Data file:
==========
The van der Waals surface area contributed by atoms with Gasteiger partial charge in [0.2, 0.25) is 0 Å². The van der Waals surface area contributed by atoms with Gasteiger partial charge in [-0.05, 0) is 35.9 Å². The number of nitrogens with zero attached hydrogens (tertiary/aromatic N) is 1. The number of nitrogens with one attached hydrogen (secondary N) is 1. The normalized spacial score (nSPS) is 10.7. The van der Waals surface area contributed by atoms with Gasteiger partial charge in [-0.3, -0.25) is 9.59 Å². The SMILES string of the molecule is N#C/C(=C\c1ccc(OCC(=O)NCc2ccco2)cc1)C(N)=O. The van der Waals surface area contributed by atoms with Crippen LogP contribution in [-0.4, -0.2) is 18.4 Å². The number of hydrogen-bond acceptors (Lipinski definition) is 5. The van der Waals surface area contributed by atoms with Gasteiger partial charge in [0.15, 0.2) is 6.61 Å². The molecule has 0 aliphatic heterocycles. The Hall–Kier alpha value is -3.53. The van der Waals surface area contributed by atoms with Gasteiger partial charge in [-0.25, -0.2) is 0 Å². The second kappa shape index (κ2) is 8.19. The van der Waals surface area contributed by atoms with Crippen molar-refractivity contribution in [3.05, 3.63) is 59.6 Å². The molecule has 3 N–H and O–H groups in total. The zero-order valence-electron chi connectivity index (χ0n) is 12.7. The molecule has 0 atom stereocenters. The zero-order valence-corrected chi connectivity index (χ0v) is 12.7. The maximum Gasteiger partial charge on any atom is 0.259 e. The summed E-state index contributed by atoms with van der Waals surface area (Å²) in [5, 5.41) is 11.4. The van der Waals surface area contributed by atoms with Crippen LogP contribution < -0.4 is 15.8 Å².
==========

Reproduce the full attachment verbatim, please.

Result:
The van der Waals surface area contributed by atoms with Gasteiger partial charge in [0.2, 0.25) is 0 Å². The van der Waals surface area contributed by atoms with Gasteiger partial charge in [-0.05, 0) is 35.9 Å². The number of nitrogens with zero attached hydrogens (tertiary/aromatic N) is 1. The number of nitrogens with one attached hydrogen (secondary N) is 1. The normalized spacial score (nSPS) is 10.7. The van der Waals surface area contributed by atoms with Gasteiger partial charge in [-0.3, -0.25) is 9.59 Å². The SMILES string of the molecule is N#C/C(=C\c1ccc(OCC(=O)NCc2ccco2)cc1)C(N)=O. The van der Waals surface area contributed by atoms with Crippen LogP contribution in [-0.4, -0.2) is 18.4 Å². The number of hydrogen-bond acceptors (Lipinski definition) is 5. The van der Waals surface area contributed by atoms with Gasteiger partial charge in [0.15, 0.2) is 6.61 Å². The molecule has 0 aliphatic heterocycles. The Hall–Kier alpha value is -3.53. The van der Waals surface area contributed by atoms with Gasteiger partial charge in [-0.25, -0.2) is 0 Å². The second kappa shape index (κ2) is 8.19. The van der Waals surface area contributed by atoms with Crippen molar-refractivity contribution in [3.05, 3.63) is 59.6 Å². The molecule has 3 N–H and O–H groups in total. The zero-order valence-electron chi connectivity index (χ0n) is 12.7. The molecule has 0 atom stereocenters. The zero-order valence-corrected chi connectivity index (χ0v) is 12.7. The maximum Gasteiger partial charge on any atom is 0.259 e. The summed E-state index contributed by atoms with van der Waals surface area (Å²) in [5, 5.41) is 11.4. The van der Waals surface area contributed by atoms with Crippen LogP contribution < -0.4 is 15.8 Å².